APAC Upstream M&A to Grow in 2021

(Asia) Momentum for Increased Breakbulk Activity

As much as US$38 billion in Asia-Pacific upstream assets could be exchanged in 2021, according to analysis by research consultancy Wood Mackenzie. 

Following a "dismal" year for upstream dealmakers in 2020, the firm predicts a bounce-back as the mergers and acquisition market is "brought off life support" over the next 12 months.

“Long-anticipated deals in Australia, Malaysia, Vietnam and elsewhere could finally get done. Much will need to go right, but by the end of next year, Asia-Pacific could well see signs of a refreshed corporate landscape and companies looking again to growth. Sounds great, but of course challenges remain,” said Gavin Thompson, Wood Mackenzie Asia-Pacific vice chair.

Portfolio Streamlining

A recovery in oil and gas prices, bringing buyers and sellers closer on price expectation and driving consolidation among upstream producers in North America is expected to push more non-core APAC assets into the market next year, with 11 high-profile prospective APAC deals anticipated valued at nearly US$12 billion.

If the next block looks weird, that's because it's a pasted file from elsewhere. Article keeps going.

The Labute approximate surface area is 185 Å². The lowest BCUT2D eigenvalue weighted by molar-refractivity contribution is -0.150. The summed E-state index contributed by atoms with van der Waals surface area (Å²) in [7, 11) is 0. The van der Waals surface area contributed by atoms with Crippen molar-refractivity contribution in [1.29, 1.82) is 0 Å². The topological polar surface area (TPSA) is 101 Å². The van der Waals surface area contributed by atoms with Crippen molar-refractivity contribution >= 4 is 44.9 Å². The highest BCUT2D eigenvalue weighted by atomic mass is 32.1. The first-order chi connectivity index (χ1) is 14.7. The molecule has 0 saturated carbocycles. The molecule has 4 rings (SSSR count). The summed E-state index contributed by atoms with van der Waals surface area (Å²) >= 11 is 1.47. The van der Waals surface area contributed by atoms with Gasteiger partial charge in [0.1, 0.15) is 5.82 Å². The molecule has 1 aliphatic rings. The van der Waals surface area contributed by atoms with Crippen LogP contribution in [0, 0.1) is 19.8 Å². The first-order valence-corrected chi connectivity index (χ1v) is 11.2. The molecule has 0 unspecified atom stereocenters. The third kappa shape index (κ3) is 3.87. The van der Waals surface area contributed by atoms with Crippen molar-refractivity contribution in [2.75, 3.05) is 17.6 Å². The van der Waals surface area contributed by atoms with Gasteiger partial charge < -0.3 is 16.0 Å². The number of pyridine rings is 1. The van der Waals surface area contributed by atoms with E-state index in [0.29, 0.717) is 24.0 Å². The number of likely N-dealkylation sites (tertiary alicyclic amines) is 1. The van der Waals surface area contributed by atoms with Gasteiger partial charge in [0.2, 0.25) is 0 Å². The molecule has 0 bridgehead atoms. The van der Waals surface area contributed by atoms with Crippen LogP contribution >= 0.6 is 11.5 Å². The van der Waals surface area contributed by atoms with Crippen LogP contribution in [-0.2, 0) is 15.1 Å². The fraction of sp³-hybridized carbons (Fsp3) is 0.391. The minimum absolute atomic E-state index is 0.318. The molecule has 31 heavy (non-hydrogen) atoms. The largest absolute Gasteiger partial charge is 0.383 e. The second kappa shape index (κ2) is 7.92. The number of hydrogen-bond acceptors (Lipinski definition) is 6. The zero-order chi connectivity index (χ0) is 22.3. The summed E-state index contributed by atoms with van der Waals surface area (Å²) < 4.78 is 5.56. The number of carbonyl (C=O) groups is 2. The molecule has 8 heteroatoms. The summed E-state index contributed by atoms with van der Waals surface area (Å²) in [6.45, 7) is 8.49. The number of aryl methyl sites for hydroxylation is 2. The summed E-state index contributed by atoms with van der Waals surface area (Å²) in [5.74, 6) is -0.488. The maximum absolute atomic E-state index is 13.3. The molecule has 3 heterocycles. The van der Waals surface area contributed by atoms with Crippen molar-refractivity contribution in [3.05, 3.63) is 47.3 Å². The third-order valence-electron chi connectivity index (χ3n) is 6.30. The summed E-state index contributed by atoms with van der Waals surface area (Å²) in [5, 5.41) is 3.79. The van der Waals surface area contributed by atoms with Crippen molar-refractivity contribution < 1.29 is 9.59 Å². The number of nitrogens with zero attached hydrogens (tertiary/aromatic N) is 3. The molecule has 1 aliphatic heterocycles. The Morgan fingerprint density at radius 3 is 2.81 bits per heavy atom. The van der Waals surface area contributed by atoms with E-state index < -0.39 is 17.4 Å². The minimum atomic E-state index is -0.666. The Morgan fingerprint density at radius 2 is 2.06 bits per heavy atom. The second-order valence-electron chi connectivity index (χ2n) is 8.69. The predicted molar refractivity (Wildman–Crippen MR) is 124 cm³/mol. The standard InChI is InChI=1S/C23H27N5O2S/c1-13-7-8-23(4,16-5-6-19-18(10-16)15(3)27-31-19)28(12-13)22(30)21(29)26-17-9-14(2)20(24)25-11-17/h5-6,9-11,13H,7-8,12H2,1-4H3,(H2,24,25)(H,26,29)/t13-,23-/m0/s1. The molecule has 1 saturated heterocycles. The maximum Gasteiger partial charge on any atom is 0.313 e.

“And it doesn’t stop there. A further US$26 billion of assets are now in the ‘speculative’ deal bucket as portfolio streamlining and balance sheet deleveraging mean that fresh opportunities are coming onto the market at a steady pace,” Thompson added.
Headquartered in Edinburgh, Scotland, Wood Mackenzie is a subsidiary of Verisk Analytics, a global data analytics and risk assessment group. 

Majors Lead Asset Sales

Majors and larger international oil companies are seen as the primary sellers of assets, along with several national oil companies that could also be looking to divest, but Thompson urged caution.
“All of this sounds positive as we finally bid farewell to the misery of 2020. But alas, optimism doesn’t wait on facts … 2020’s meager pickings have meant that Asia-Pacific deal data points are few and far between, making it near impossible to calculate what barrels are worth to investors in region,” Thompson noted.

Wood Mackenzie identifies almost US$5 billion of NOC assets that could come to market, highlighting Australia as a regional mergers and acquisitions hotspot. 
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